The Shadow Man

 His life, or what passed for one, encompassed three tree-covered acres of overgrown gravestones and monuments. He was the Watchman of the Night, the Guardian of the Dead. He hadn’t chosen the job, but it was his. They were good neighbors, the resting souls. Quiet and didn’t ask questions.

      How did he get there? He hadn’t been sure. According to any law written by God or man, he should be in Hell. But he wasn’t. He was at Redemption Park Cemetery. A restless spirit amongst those resting in peace. It hadn’t always been that way. Once there’d been Becky.

      Was it a cruel trick of fate or divine intervention? He’d been interred in the same consecrated soil as she. The killer, and his victim, trapped together forever. It was a sacrilege the holy ground couldn’t abide, and it squeezed his soul from the grave like pus from a boil. Dooming him to wander the stone-walled enclosure, unwelcome but unable to leave.

      Redemption Park became a refuge for the birds and wild creatures displaced by the city that surrounded it. Its inhabitants were long forgotten. Its graves became overgrown. But not hers. Becky’s grave was tended. It was the girl who did it—the girl who wore black eyeshadow and fingernail polish. She would sit next to the ornate stone and write or sketch on her pad and smoke clove cigarettes. She spoke to Becky like she was alive. Leaving a perfect red rose when she parted.

     He was nothing but a shadow—a thin gray outline of what was once been a human being. While Becky, well, Becky was as she’d been in life. Brown-haired, chubby-cheeked, and fair. A perfect little seven-year-old girl. He’d watch her play with the animals that emerged at sunset. Deer, rabbits, and even the fox were her playmates. The cemetery, their sanctuary. The dead, their protectors. Unafraid and comfortable with her inhuman touch.

     He was jealous. Envious of her laughter. Desirous of how real she was. But tormented too. She was the reminder of what he’d done, and he was the reason she was there. It had taken years before he could watch her. More years before, he asked why. Why was she there? He was a murderer. He deserved to be forgotten and forsaken. But she, she was an innocent child. Certainly, she could move on.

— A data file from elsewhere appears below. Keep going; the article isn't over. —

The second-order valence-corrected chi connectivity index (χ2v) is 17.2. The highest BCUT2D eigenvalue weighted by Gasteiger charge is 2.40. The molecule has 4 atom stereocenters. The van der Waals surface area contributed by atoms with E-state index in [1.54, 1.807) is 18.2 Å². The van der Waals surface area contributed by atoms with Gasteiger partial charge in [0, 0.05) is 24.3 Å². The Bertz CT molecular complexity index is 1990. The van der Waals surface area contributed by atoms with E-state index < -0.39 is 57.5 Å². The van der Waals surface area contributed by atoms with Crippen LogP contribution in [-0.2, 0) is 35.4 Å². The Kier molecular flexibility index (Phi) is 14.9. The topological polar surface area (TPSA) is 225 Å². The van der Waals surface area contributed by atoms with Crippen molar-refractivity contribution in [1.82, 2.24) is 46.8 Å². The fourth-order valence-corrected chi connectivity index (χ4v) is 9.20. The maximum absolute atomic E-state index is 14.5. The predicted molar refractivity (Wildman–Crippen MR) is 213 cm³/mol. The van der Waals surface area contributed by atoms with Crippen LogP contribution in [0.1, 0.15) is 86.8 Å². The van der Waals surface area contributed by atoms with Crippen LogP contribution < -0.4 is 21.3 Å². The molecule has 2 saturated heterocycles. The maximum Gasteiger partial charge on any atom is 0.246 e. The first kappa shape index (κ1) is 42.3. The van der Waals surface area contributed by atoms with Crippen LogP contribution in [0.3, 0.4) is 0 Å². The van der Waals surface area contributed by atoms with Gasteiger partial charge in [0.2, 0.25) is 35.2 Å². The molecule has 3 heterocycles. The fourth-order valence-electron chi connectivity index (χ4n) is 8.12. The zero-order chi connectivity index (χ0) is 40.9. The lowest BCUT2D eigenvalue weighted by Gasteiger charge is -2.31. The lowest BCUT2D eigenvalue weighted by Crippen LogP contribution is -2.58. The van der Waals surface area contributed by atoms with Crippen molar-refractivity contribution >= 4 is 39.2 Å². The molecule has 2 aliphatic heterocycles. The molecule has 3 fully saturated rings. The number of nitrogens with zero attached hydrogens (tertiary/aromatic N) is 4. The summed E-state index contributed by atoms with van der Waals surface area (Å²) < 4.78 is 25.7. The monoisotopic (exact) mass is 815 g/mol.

It was The Girl In Black who settled the question. Not that she tried to or even knew that a question was asked. It was her actions, her desperation that provided the answer, and Becky’s cries for help that held the key. He’d only heard them once, the night he’d murdered her. The night she’d breathed her last breath.

     He raced to the sound and found The Girl lying on Becky’s grave. The Girl who spoke to her. The Girl who kept Becky real. He was just a shadow—a shadow of a man. But there was enough, just barely enough of a man to recognize the writing on The Girl’s notebook and the label on the pills.

     He rushed to The Girl In Black’s side and felt the closeness of death. Becky screamed, recoiling in terror at his appearance. His world went silent, and time stood still. He couldn’t bear it. The Girl In Black was Becky’s only hope. Once she was gone, Becky would fade. If he didn’t do something, it would be as if he’d condemned her to the grave for a second time.

     “No!” He screamed to the silent stones and mute trees.

     “No!” To the stars and the moon and the sky.

     “No!” To the only being who was listening. It wasn’t a prayer, just a word. But somewhere in the vastness of space and the infinity of time, someone had been expecting it.

     He was a shadow. Then he was a man. He picked the silent girl from atop Becky’s grave. Outside the cemetery’s walls, a city lived. Outside, there was help. Outside, there was hope. The ornate gate that had barred his escape opened before him, and the world of the living surrounded him. It hadn’t been chance. He knew that now. It couldn’t have been. Help was too close. A hospital just across the street. He placed her by the Emergency Room door.

     He was just a shadow, the shadow of a man perched on a vine-covered stone on a neglected grave. A forgotten grave in a little visited section of Redemption Park Cemetery. Her appearance took him by surprise. She’d never come this way. Becky had always stayed away. Now she was there.

     “I can never forget what you did,” she said, in a voice much older than her years. “But that girl in black was my family. My great niece.” Becky looked at the man who’d killed her. She looked at the man who’d saved her. The man of shadow. “I can never forget.” She said quietly. “But I will forgive you.”

     Becky transfigured into a bright light with her last words. . . “The gates are open.”

     I am the Watchman of the Night, the Guardian of the Dead. I am the Shadow Man. I have been redeemed. I have been freed from my Hell. I have been forgiven of my sin.

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